East and West Yellowstone Accommodations

During winter, you’ll notice that the beautiful species linger around lower elevations and closer to the roads. You’ll find many of the Yellowstone National Park animals listed above, but you’ll also spot pronghorns, birds, bobcats, cougars, river otters, and many other critters during winter. No matter where you stay while Lodging at Yellowstone, we remind you to use precaution when observing the Yellowstone wildlife. Keeping the recommended distance and reading over the safety guidelines on how to handle wildlife encounters will ensure you have the best wildlife viewing experience.


Throughout winter, enjoy a stay in East Yellowstone at The Cody Hotel or in West Yellowstone at the Kelly Inn. Head to our Find Lodging page to select the area that’s perfect your trip, along with our hotel amenities! Please give us a call to learn more at 1-800-259-4672.
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Best Photography Opportunities in Yellowstone

Yellowstone National Park is a photographers dream with the breathtaking landscapes, rivers, geysers, hot springs, and opportune moments to view wildlife in their natural element. When Lodging at Yellowstone, we want to ensure your safety and give you a few pointers along the way! Even if you’re new to photography, taking pictures will be a top priority on your list of things to do in Yellowstone!

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Best Yellowstone Tours

Things to do in Yellowstone come in a mass variety – how does one even know where to begin? When vacationing for the first time in the West Yellowstone area, the best way to experience all the sights is by taking a guided tour. Yellowstone tours give you the best access to gorgeous photo opportunities to bring home to friends. There are many sights, attractions, and wild animals to see in Yellowstone National Park, here are some of the best Yellowstone tours located within minutes of Lodging at Yellowstone.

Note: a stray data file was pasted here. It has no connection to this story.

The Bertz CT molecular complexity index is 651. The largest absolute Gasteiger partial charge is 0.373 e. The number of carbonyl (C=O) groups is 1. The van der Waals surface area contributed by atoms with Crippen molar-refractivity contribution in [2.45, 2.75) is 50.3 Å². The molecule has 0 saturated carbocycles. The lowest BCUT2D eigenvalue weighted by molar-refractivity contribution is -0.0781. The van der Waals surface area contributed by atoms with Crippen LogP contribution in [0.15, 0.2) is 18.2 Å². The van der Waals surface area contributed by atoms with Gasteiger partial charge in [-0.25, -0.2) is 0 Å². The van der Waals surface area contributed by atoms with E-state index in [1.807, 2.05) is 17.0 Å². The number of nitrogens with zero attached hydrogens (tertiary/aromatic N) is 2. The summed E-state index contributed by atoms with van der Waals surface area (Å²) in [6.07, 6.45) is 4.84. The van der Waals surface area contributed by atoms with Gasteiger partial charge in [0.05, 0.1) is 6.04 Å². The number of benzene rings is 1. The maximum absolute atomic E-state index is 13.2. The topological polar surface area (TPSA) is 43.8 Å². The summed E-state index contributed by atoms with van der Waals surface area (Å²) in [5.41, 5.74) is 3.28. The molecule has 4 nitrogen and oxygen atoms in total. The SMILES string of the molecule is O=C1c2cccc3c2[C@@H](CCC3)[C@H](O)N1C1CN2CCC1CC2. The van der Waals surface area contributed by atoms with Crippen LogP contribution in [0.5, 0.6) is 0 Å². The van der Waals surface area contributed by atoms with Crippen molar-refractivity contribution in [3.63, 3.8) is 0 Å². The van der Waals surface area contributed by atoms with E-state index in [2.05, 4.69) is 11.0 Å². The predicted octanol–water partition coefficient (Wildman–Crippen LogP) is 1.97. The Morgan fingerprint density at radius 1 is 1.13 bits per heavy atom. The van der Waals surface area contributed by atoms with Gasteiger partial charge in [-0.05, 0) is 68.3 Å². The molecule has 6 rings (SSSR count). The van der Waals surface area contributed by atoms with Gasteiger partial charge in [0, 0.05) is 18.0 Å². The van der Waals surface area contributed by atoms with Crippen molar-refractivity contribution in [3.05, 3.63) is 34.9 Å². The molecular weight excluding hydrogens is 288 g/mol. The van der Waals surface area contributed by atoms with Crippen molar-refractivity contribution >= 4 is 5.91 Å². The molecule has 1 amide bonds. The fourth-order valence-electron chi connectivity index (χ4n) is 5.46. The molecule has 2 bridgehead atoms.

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Best Hiking Trails in Yellowstone

Yellowstone tours, a day out rafting, viewing wildlife up close— there’s an overwhelming amount of things to do in Yellowstone. Lucky for you, Lodging at Yellowstone is located in the heart of it all! Summer is quickly approaching, and as you plan your Yellowstone vacation, we know that your itinerary will be jam-packed. We’ll make the planning a little easier as we talk about the best hiking trails in Yellowstone to add to your trip!

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Grizzly Building 61 Room Addition NOW OPEN

When you’re wondering where to stay in West Yellowstone during your family vacations during the summertime, we are pleased to announce our 61 room addition to our Lodging at Yellowstone! Our brand new Yellowstone accommodations are located in the Grizzly Building adjacent to the Canyon Building in West Yellowstone. Each room features beautiful new furniture and unique animal-themed fixtures providing a deluxe rustic atmosphere upon entering each room. We offer stays for both large and small groups so no matter if you’re traveling for a weekend getaway with your spouse or are planning your family summer vacations— we’ve got you covered!